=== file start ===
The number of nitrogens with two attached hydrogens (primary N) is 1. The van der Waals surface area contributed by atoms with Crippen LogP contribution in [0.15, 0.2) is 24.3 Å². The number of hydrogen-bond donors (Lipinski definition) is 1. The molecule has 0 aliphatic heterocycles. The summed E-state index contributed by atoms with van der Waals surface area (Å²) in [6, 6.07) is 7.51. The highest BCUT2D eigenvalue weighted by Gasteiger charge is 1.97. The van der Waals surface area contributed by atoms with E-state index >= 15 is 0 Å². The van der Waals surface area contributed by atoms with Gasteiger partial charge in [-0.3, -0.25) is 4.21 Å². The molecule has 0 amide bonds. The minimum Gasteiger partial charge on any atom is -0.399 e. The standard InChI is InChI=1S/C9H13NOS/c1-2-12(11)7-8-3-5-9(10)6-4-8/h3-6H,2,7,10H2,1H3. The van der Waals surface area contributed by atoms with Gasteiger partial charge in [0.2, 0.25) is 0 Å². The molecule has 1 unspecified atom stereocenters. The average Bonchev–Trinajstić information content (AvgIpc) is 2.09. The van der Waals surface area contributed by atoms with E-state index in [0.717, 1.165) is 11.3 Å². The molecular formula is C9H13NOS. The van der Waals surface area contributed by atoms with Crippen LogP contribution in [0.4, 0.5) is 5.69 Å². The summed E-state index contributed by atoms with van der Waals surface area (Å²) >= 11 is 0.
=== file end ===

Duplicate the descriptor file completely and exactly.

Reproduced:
The number of nitrogens with two attached hydrogens (primary N) is 1. The van der Waals surface area contributed by atoms with Crippen LogP contribution in [0.15, 0.2) is 24.3 Å². The number of hydrogen-bond donors (Lipinski definition) is 1. The molecule has 0 aliphatic heterocycles. The summed E-state index contributed by atoms with van der Waals surface area (Å²) in [6, 6.07) is 7.51. The highest BCUT2D eigenvalue weighted by Gasteiger charge is 1.97. The van der Waals surface area contributed by atoms with E-state index >= 15 is 0 Å². The van der Waals surface area contributed by atoms with Gasteiger partial charge in [-0.3, -0.25) is 4.21 Å². The molecule has 0 amide bonds. The minimum Gasteiger partial charge on any atom is -0.399 e. The standard InChI is InChI=1S/C9H13NOS/c1-2-12(11)7-8-3-5-9(10)6-4-8/h3-6H,2,7,10H2,1H3. The van der Waals surface area contributed by atoms with Gasteiger partial charge in [0.2, 0.25) is 0 Å². The molecule has 1 unspecified atom stereocenters. The average Bonchev–Trinajstić information content (AvgIpc) is 2.09. The van der Waals surface area contributed by atoms with E-state index in [0.717, 1.165) is 11.3 Å². The molecular formula is C9H13NOS. The van der Waals surface area contributed by atoms with Crippen LogP contribution in [0.4, 0.5) is 5.69 Å². The summed E-state index contributed by atoms with van der Waals surface area (Å²) >= 11 is 0.